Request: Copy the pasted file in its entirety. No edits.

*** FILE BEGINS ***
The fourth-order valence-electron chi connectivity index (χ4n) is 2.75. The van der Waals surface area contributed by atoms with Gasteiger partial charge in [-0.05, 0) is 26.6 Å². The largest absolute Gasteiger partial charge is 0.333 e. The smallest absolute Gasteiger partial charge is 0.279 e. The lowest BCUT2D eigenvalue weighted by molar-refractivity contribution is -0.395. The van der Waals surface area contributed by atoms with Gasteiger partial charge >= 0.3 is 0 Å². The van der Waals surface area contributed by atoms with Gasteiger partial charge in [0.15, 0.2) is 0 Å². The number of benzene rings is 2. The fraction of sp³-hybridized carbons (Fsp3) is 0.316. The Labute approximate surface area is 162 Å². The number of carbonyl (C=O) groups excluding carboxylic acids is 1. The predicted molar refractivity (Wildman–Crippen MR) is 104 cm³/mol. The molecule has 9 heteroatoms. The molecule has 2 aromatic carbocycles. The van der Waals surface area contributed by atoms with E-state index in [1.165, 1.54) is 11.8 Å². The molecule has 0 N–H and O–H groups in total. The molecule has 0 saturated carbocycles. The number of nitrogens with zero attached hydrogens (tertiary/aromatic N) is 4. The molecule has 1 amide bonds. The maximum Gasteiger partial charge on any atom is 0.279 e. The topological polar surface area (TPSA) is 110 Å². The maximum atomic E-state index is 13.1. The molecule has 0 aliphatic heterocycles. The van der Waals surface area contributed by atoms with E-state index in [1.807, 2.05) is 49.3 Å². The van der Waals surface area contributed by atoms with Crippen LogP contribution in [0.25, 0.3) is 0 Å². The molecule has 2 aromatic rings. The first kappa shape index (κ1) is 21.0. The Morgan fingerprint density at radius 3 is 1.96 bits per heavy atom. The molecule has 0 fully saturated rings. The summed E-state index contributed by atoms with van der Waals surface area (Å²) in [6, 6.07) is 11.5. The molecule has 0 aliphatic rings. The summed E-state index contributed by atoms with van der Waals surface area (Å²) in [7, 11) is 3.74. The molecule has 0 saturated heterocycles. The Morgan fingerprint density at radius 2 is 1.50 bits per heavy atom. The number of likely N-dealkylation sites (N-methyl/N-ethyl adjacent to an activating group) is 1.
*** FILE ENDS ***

The fourth-order valence-electron chi connectivity index (χ4n) is 2.75. The van der Waals surface area contributed by atoms with Gasteiger partial charge in [-0.05, 0) is 26.6 Å². The largest absolute Gasteiger partial charge is 0.333 e. The smallest absolute Gasteiger partial charge is 0.279 e. The lowest BCUT2D eigenvalue weighted by molar-refractivity contribution is -0.395. The van der Waals surface area contributed by atoms with Gasteiger partial charge >= 0.3 is 0 Å². The van der Waals surface area contributed by atoms with Gasteiger partial charge in [0.15, 0.2) is 0 Å². The number of benzene rings is 2. The fraction of sp³-hybridized carbons (Fsp3) is 0.316. The Labute approximate surface area is 162 Å². The number of carbonyl (C=O) groups excluding carboxylic acids is 1. The predicted molar refractivity (Wildman–Crippen MR) is 104 cm³/mol. The molecule has 9 heteroatoms. The molecule has 2 aromatic carbocycles. The van der Waals surface area contributed by atoms with E-state index in [1.165, 1.54) is 11.8 Å². The molecule has 0 N–H and O–H groups in total. The molecule has 0 saturated carbocycles. The number of nitrogens with zero attached hydrogens (tertiary/aromatic N) is 4. The molecule has 1 amide bonds. The maximum Gasteiger partial charge on any atom is 0.279 e. The topological polar surface area (TPSA) is 110 Å². The maximum atomic E-state index is 13.1. The molecule has 0 aliphatic heterocycles. The van der Waals surface area contributed by atoms with E-state index in [1.807, 2.05) is 49.3 Å². The van der Waals surface area contributed by atoms with Crippen LogP contribution in [0.25, 0.3) is 0 Å². The molecule has 2 aromatic rings. The first kappa shape index (κ1) is 21.0. The Morgan fingerprint density at radius 3 is 1.96 bits per heavy atom. The molecule has 0 fully saturated rings. The summed E-state index contributed by atoms with van der Waals surface area (Å²) in [6, 6.07) is 11.5. The molecule has 0 aliphatic rings. The summed E-state index contributed by atoms with van der Waals surface area (Å²) in [7, 11) is 3.74. The molecule has 0 saturated heterocycles. The Morgan fingerprint density at radius 2 is 1.50 bits per heavy atom. The number of likely N-dealkylation sites (N-methyl/N-ethyl adjacent to an activating group) is 1.